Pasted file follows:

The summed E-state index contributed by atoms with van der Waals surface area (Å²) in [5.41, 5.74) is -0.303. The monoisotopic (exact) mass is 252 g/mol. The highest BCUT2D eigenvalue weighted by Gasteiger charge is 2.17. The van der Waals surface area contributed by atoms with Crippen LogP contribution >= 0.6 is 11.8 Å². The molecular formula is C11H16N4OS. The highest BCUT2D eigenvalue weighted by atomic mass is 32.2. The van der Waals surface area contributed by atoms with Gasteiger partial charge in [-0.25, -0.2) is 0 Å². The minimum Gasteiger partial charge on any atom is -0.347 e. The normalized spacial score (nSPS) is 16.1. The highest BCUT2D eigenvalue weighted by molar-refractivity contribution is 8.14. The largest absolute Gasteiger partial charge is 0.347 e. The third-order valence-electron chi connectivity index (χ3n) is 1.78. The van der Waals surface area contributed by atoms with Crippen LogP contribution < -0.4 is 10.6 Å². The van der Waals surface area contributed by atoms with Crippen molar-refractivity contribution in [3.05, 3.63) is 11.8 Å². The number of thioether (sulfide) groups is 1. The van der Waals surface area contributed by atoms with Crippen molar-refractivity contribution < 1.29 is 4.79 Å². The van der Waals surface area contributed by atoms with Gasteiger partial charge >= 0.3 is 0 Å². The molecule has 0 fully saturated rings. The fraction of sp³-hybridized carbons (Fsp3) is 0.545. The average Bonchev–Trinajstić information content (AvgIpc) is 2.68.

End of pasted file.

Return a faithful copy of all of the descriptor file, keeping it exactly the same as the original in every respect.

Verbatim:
The summed E-state index contributed by atoms with van der Waals surface area (Å²) in [5.41, 5.74) is -0.303. The monoisotopic (exact) mass is 252 g/mol. The highest BCUT2D eigenvalue weighted by Gasteiger charge is 2.17. The van der Waals surface area contributed by atoms with Crippen LogP contribution >= 0.6 is 11.8 Å². The molecular formula is C11H16N4OS. The highest BCUT2D eigenvalue weighted by atomic mass is 32.2. The van der Waals surface area contributed by atoms with Gasteiger partial charge in [-0.25, -0.2) is 0 Å². The minimum Gasteiger partial charge on any atom is -0.347 e. The normalized spacial score (nSPS) is 16.1. The highest BCUT2D eigenvalue weighted by molar-refractivity contribution is 8.14. The largest absolute Gasteiger partial charge is 0.347 e. The third-order valence-electron chi connectivity index (χ3n) is 1.78. The van der Waals surface area contributed by atoms with Crippen LogP contribution < -0.4 is 10.6 Å². The van der Waals surface area contributed by atoms with Crippen molar-refractivity contribution in [3.05, 3.63) is 11.8 Å². The number of thioether (sulfide) groups is 1. The van der Waals surface area contributed by atoms with Crippen molar-refractivity contribution < 1.29 is 4.79 Å². The van der Waals surface area contributed by atoms with Gasteiger partial charge >= 0.3 is 0 Å². The molecule has 0 fully saturated rings. The fraction of sp³-hybridized carbons (Fsp3) is 0.545. The average Bonchev–Trinajstić information content (AvgIpc) is 2.68.